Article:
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EU General Court confirms alumina tax exemptions constitute illegal state aid

The EU General Court has ruled that state aid must be recovered from three alumina producers in France, Ireland and Italy, in contradiction to its own two previous rulings on the matter.    25 Apr 2016

Alumina is a white powder extracted from bauxite that is principally used in smelters to produce aluminium, using mineral oil as a fuel. France, Ireland and Italy each only have one producer, and each country exempted its producer from paying excise duty on mineral oil. The Council of the European Union authorised those exemptions until 31 December 2006, the EU General Court said.

However, the European Commission ruled in 2005 that this constituted illegal state aid, and that aid granted after 2 February 2002 should be recovered. Aid granted up to that date did not need to be recovered as that would be contrary to "the principles of legitimate expectation and legal certainty", the Commission said.

The Court has annulled this decision on two previous occasions.

In its first ruling in 2006, the Court said that the Commission had breached its obligation to state reasons for its decision. In the second, in 2012, the Court annulled the Commission's decision on the grounds that it partly nullified the earlier decision by the Council. The exemptions had been given by the Council rather than the countries themselves, and so did not constitute state aid, it said.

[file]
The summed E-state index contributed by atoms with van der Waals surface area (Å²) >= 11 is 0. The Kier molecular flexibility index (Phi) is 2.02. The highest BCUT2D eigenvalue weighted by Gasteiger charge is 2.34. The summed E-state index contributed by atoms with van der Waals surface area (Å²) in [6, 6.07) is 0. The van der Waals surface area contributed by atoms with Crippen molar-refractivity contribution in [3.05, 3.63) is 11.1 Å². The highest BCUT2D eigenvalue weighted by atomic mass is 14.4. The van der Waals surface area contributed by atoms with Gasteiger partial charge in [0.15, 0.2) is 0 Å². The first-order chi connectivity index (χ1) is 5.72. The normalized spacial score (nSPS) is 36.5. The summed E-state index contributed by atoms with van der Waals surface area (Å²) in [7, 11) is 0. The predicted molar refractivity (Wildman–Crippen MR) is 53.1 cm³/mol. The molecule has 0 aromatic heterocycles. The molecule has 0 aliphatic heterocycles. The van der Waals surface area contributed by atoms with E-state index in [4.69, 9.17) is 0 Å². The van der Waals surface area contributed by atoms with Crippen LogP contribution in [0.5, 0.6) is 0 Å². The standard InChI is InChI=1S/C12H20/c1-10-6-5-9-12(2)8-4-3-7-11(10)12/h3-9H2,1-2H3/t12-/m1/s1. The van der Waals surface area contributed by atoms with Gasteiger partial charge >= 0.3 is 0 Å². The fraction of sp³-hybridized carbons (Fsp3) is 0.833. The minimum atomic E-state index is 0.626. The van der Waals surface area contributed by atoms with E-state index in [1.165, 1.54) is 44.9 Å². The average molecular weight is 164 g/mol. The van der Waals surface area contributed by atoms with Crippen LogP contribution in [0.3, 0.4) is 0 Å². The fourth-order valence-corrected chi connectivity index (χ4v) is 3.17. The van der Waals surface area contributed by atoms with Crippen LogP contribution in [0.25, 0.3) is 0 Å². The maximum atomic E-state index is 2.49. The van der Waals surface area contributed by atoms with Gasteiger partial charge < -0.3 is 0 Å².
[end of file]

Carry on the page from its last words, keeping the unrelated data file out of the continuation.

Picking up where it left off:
This time, however, the Court said that it considers the Commission's decision to be valid and state aid must therefore be recovered for the period from 3 February 2002 to 31 December 2003.

The Commission did have the power to examine whether the exemptions granted constituted state aid, despite the Council's authorisation, the Court said.

The Commission did comply with state aid rules in its decision, and clearly indicated why the exemptions could affect trade between member countries and distort competition.

Lastly, the Court said that the Commission did not infringe the principle of "protection of legitimate expectations" by taking 49 months to reach a formal decision on the case. This delay was not enough to lead the producers to believe that there would be no objections to the state aid, it said.

Last year the UK's HM Revenue & Customs (HMRC) began the process of clawing back the benefit of a levy exemption on aggregates that the European Commission said constituted illegal state aid.

The exemption was for the deliberate extraction of shale aggregate for commercial exploitation.

Aggregates levy is a UK tax on the commercial exploitation of rock, sand and gravel. It was introduced as an environmental tax in 2002 to encourage the recycling of aggregate. Aggregates levy is charged at a flat rate of £2 for every tonne of aggregate extracted, and proportionally for any amount under that weight. 

In August 2013, the European Commission notified the UK government that it had decided to open a formal investigation into whether certain aggregate levy exemptions were compliant with EU State aid rules. This followed an earlier decision by the Commission not to raise objections to the levy when it was introduced in 2002. The UK suspended all the exemptions under investigation from 1 April 2014.